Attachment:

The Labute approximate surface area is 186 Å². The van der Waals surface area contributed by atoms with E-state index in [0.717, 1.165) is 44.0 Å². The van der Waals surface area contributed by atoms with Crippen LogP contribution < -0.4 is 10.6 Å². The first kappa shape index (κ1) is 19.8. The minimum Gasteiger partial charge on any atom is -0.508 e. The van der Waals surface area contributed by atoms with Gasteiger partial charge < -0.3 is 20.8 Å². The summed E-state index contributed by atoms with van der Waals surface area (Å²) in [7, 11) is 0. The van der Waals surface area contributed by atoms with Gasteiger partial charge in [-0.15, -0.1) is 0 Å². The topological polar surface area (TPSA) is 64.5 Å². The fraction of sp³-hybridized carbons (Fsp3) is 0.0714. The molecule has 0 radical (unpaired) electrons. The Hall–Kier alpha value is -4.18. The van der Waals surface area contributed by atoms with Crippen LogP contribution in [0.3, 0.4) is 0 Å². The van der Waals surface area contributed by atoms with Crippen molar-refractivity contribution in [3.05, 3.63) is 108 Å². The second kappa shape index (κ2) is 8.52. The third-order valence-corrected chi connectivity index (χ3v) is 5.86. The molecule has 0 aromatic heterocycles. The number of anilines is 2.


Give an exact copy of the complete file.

The Labute approximate surface area is 186 Å². The van der Waals surface area contributed by atoms with E-state index in [0.717, 1.165) is 44.0 Å². The van der Waals surface area contributed by atoms with Crippen LogP contribution < -0.4 is 10.6 Å². The first kappa shape index (κ1) is 19.8. The minimum Gasteiger partial charge on any atom is -0.508 e. The van der Waals surface area contributed by atoms with Gasteiger partial charge < -0.3 is 20.8 Å². The summed E-state index contributed by atoms with van der Waals surface area (Å²) in [7, 11) is 0. The van der Waals surface area contributed by atoms with Gasteiger partial charge in [-0.15, -0.1) is 0 Å². The topological polar surface area (TPSA) is 64.5 Å². The fraction of sp³-hybridized carbons (Fsp3) is 0.0714. The molecule has 0 radical (unpaired) electrons. The Hall–Kier alpha value is -4.18. The van der Waals surface area contributed by atoms with Crippen LogP contribution in [0.3, 0.4) is 0 Å². The van der Waals surface area contributed by atoms with Crippen molar-refractivity contribution in [3.05, 3.63) is 108 Å². The second kappa shape index (κ2) is 8.52. The third-order valence-corrected chi connectivity index (χ3v) is 5.86. The molecule has 0 aromatic heterocycles. The number of anilines is 2.